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New Security Staff Starting at 4 Airports

Safety: Federally trained passenger and baggage screeners will replace private hires at Burbank facility, among others. Officials expect minimal inconvenience.


Starting today, Burbank, San Jose, Sacramento and Palm Springs airports will become the first commercial airfields in California to begin using federal security personnel to screen passengers and carry-on baggage, officials said.

The four airports join more than 100 others nationwide that received federally hired and trained screeners for some or all of their terminals, officials said. Other airports in the state, including Los Angeles International Airport, are expected to be federally staffed by Nov. 19, the mandated deadline for implementing tougher passenger-screening measures.

Together, the four airports will have 495 federal security officers, each of whom received more than 100 hours of technical and customer-service training, said David Steigman, a spokesman for the Transportation Security Administration in Washington, D.C.

Because the federal employees were subject to stricter hiring standards, passengers are likely to notice "greater professionalism, greater attention to detail" by the airports' new security staff, Steigman said.

The time it takes for passengers to walk through metal detectors and have their belongings X-rayed should be about the same, airport officials said.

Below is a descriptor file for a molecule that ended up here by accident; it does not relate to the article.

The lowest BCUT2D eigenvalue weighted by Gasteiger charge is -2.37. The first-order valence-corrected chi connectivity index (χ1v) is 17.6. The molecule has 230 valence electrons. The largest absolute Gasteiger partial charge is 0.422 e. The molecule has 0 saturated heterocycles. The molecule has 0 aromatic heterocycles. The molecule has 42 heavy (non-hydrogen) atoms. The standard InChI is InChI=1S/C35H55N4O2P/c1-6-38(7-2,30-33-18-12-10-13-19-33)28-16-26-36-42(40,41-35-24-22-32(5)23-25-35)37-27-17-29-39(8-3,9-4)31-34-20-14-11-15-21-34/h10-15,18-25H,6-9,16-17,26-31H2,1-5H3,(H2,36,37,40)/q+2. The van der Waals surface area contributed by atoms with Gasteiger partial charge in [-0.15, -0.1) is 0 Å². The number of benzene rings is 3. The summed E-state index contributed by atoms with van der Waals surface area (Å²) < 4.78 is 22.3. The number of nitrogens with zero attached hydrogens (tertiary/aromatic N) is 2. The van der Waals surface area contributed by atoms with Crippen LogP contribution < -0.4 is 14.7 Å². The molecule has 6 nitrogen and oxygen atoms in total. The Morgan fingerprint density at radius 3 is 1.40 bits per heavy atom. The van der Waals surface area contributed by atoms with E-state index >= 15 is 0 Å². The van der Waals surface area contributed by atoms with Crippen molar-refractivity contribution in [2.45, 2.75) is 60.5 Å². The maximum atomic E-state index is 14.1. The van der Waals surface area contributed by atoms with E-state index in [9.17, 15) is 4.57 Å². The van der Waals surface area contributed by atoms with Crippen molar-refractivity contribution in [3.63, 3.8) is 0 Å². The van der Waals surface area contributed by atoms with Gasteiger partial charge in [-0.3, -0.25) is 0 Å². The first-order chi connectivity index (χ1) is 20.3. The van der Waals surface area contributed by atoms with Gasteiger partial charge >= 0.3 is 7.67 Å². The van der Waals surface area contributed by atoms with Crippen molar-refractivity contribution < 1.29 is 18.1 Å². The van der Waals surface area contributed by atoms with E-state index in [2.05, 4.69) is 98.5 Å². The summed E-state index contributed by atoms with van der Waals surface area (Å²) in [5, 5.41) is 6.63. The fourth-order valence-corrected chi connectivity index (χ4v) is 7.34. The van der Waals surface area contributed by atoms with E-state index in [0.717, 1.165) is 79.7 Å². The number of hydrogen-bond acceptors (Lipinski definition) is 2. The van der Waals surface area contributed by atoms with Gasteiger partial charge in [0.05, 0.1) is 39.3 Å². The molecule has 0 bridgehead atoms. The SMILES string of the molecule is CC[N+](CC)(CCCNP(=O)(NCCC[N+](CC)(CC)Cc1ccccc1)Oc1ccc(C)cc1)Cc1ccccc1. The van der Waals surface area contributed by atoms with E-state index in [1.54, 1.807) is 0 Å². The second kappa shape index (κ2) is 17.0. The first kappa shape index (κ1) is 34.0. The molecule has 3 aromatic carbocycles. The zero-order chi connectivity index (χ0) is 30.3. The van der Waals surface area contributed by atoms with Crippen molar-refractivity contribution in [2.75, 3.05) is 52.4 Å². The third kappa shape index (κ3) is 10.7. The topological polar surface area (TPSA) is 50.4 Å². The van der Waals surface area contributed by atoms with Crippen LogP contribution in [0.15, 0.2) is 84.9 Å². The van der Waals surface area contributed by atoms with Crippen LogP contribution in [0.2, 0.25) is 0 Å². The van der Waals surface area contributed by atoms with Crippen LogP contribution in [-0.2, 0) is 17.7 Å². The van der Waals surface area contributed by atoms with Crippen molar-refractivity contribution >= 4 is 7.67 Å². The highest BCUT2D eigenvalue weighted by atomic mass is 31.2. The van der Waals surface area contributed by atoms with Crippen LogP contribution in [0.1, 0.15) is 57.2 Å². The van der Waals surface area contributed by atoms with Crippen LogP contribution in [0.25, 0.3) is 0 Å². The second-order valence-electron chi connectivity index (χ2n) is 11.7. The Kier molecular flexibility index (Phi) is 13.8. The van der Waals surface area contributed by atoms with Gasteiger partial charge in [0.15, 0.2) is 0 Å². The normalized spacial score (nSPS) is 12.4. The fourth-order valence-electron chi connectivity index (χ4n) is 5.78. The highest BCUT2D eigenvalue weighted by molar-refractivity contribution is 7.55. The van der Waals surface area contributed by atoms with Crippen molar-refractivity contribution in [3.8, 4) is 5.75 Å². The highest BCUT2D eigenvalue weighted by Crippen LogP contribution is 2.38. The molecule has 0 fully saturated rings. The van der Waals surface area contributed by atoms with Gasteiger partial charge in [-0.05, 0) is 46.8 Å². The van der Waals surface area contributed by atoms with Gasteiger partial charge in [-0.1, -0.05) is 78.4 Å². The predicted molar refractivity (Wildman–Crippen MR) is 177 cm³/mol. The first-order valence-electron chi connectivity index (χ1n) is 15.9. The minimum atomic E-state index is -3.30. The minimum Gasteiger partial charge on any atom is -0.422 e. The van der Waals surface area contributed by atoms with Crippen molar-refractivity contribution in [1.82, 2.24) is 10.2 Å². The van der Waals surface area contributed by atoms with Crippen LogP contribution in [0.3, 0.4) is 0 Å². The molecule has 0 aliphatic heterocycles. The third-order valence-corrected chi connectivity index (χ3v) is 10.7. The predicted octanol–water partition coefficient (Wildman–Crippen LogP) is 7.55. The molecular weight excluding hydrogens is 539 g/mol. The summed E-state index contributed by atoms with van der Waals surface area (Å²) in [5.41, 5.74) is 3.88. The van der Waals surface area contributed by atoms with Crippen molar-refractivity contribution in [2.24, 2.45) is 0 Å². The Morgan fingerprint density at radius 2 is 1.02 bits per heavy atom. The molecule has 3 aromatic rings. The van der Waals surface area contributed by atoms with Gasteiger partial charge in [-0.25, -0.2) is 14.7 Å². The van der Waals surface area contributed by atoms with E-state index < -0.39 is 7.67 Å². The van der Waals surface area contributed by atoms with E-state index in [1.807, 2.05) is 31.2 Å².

"It should be seamless to the passengers," said Noelle Knell, spokeswoman for San Jose International Airport.

At Burbank-Glendale-Pasadena Airport, passengers can expect to be processed even more quickly with the opening this week of an additional screening station, bringing the total number of passenger checkpoints to four, said spokesman Victor J. Gill.

The federal screeners will replace about the same number of security staff employed by private companies contracted by the airports, Steigman said.

Nationwide, 1.4 million people applied for 33,000 screener jobs. About 19,000 are in training or have been deployed, transportation officials said.

Unlike private security screeners, many of whom are paid minimum wage, the federal workers are paid $23,600 to $35,400 a year.

To be hired, applicants must be physically fit enough to lift 30 pounds and pass an eye exam for distinguishing color--a necessity for scrutinizing items passing through X-ray machines, Steigman said.

They must also be U.S. citizens and pass a test for English proficiency at the ninth-grade level. Some civil rights groups have objected to the nationality and education criteria as being discriminatory to minorities, but Steigman said the agency employs more nonwhites, in percentage terms, than the U.S. labor pool.

Although all airports are expected to meet the deadline for improving passenger screening, many have reported they are unable to implement new baggage-screening technology in time.

Steigman said the transportation agency anticipates granting extensions to 35 to 40 airports, but declined to name them.

Although all passenger checkpoints at Burbank and Palm Springs will be staffed with federal screeners, only Terminal A at Sacramento and Terminal C at San Jose airports will receive the new personnel today. Other terminals at those facilities will be staffed by November, officials said.

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